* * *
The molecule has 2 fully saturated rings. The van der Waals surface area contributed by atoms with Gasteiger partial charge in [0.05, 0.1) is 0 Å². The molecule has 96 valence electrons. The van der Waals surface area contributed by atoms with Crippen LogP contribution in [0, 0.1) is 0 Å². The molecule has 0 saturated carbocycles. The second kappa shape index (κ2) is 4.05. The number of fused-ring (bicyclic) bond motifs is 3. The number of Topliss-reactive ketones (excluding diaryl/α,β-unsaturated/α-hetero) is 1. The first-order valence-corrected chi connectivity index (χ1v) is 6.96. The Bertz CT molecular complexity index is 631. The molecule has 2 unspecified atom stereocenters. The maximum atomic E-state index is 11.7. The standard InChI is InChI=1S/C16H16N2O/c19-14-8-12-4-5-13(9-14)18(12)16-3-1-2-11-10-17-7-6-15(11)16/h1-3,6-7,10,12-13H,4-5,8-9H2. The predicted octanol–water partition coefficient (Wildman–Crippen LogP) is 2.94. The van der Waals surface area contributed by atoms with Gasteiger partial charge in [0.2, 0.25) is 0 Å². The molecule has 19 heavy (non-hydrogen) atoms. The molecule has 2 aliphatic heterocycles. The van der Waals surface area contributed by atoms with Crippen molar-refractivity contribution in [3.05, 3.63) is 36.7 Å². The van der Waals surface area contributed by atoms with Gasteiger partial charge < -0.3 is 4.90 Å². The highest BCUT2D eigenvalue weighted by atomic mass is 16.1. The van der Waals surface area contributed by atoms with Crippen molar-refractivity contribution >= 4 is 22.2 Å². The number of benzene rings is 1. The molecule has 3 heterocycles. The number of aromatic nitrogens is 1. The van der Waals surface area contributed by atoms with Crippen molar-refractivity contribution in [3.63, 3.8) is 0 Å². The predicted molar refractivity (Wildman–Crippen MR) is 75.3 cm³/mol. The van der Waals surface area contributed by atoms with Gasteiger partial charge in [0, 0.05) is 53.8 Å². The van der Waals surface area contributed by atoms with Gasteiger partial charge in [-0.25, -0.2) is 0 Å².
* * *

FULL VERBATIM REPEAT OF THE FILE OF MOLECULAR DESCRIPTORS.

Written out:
The molecule has 2 fully saturated rings. The van der Waals surface area contributed by atoms with Gasteiger partial charge in [0.05, 0.1) is 0 Å². The molecule has 96 valence electrons. The van der Waals surface area contributed by atoms with Crippen LogP contribution in [0, 0.1) is 0 Å². The molecule has 0 saturated carbocycles. The second kappa shape index (κ2) is 4.05. The number of fused-ring (bicyclic) bond motifs is 3. The number of Topliss-reactive ketones (excluding diaryl/α,β-unsaturated/α-hetero) is 1. The first-order valence-corrected chi connectivity index (χ1v) is 6.96. The Bertz CT molecular complexity index is 631. The molecule has 2 unspecified atom stereocenters. The maximum atomic E-state index is 11.7. The standard InChI is InChI=1S/C16H16N2O/c19-14-8-12-4-5-13(9-14)18(12)16-3-1-2-11-10-17-7-6-15(11)16/h1-3,6-7,10,12-13H,4-5,8-9H2. The predicted octanol–water partition coefficient (Wildman–Crippen LogP) is 2.94. The van der Waals surface area contributed by atoms with Gasteiger partial charge in [0.2, 0.25) is 0 Å². The molecule has 19 heavy (non-hydrogen) atoms. The molecule has 2 aliphatic heterocycles. The van der Waals surface area contributed by atoms with Crippen molar-refractivity contribution in [3.05, 3.63) is 36.7 Å². The van der Waals surface area contributed by atoms with Gasteiger partial charge < -0.3 is 4.90 Å². The highest BCUT2D eigenvalue weighted by atomic mass is 16.1. The van der Waals surface area contributed by atoms with Crippen molar-refractivity contribution >= 4 is 22.2 Å². The number of benzene rings is 1. The molecule has 3 heterocycles. The number of aromatic nitrogens is 1. The van der Waals surface area contributed by atoms with Crippen molar-refractivity contribution in [3.63, 3.8) is 0 Å². The predicted molar refractivity (Wildman–Crippen MR) is 75.3 cm³/mol. The van der Waals surface area contributed by atoms with Gasteiger partial charge in [0, 0.05) is 53.8 Å². The van der Waals surface area contributed by atoms with Gasteiger partial charge in [-0.25, -0.2) is 0 Å².